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Thinking Like a Forest

Sat 23 Feb, 10am - 2pm, 8 Castle Street

A workshop on forest gardening

The second in a series of workshops exploring garden-crafting as an opportunity to investigate the relationship between nature and culture, between human and more than human worlds.

Following on from our workshop last year, Possible Gardens of Kinship, we are returning to the practice of forest gardening. Forest Gardening “offers the possibility of meeting human needs in a far more ecological, connected way than conventional farming, organic or chemical. It is the art and science of designing complete ecosystems that bear a useful, varied yield for people.” Forest gardens use perennials and self-seeding plants to produce a self-sustaining edible ecosystem in the garden. Last time we looked at the basic of building a forest garden. Forest Gardening does not aim to grow forests, but rather to think of growing like a forest, considering things such as different levels, nutritional, healing and communicative relationships between plants at different levels and working with perennials.

For the first part of the workshop Alan Carter (Scottish Forest Garden) will be joining us to talk about how to extend the availability and variety of fresh vegetables at either end of the growing season using forest gardening techniques.

In the second part  of the workshop we will be delving a little deeper into the cultural and ecological transformative potentials of forest gardening. We take this opportunity to ask what it means to think like a forest? In what ways could thinking like a forest help to call into question many of the anthropocentric assumptions embedded in Western ways of life? Such assumptions have led to the unsustainable exploitation of things like rivers, forests, soils, as well as of course peoples, plants, animals.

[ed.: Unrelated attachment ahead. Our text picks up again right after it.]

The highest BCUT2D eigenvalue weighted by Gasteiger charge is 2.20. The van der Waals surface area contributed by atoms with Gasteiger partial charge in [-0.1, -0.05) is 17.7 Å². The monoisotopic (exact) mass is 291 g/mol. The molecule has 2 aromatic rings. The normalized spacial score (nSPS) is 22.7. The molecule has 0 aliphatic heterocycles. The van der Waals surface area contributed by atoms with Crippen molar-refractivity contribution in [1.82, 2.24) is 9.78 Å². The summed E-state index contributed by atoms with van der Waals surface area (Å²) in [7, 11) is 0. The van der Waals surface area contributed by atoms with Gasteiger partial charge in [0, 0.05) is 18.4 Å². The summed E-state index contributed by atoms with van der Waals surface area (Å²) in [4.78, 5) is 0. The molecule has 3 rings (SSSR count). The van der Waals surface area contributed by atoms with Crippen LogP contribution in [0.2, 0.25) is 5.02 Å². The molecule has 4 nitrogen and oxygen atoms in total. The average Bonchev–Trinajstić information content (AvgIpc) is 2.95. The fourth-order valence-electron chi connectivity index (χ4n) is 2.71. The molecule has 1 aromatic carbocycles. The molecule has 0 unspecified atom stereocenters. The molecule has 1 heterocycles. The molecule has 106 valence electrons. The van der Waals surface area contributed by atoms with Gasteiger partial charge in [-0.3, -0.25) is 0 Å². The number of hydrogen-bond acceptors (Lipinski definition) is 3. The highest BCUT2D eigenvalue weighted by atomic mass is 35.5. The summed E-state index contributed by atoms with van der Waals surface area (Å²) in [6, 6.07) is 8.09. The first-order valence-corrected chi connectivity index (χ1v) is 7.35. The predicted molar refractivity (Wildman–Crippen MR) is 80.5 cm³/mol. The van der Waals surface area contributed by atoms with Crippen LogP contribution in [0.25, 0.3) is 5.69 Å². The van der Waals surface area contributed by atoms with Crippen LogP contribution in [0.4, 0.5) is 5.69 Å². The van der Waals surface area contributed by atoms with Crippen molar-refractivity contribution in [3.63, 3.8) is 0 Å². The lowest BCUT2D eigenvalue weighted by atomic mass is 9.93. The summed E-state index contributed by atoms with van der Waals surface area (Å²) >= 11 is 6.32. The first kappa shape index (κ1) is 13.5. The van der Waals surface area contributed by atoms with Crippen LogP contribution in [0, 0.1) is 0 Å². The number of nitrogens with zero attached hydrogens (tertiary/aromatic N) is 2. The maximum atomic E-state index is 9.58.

We will go on an ‘entanglements’ walk, led by Caroline Gatt TITG. The walk will draw on the work of two anthropologists, Eduardo Kohn (How Forests Think) and Michael Uzendowski (“Somatic Poetry”), and on Gatt’s laboratory theatre practice as a possible path to developing more-than-human communicative habits. Suggested reading: Michael Uzendowski Somatic Poetry in Amazonian Ecuador

Schedule

10am - 12pm
Talk by Alan Carter on forest gardening techniques and crops to help extend the growing season.
12pm - 1pm Entanglements Walk with Caroline Gatt
1pm - 2pm Lunch

Please book

 

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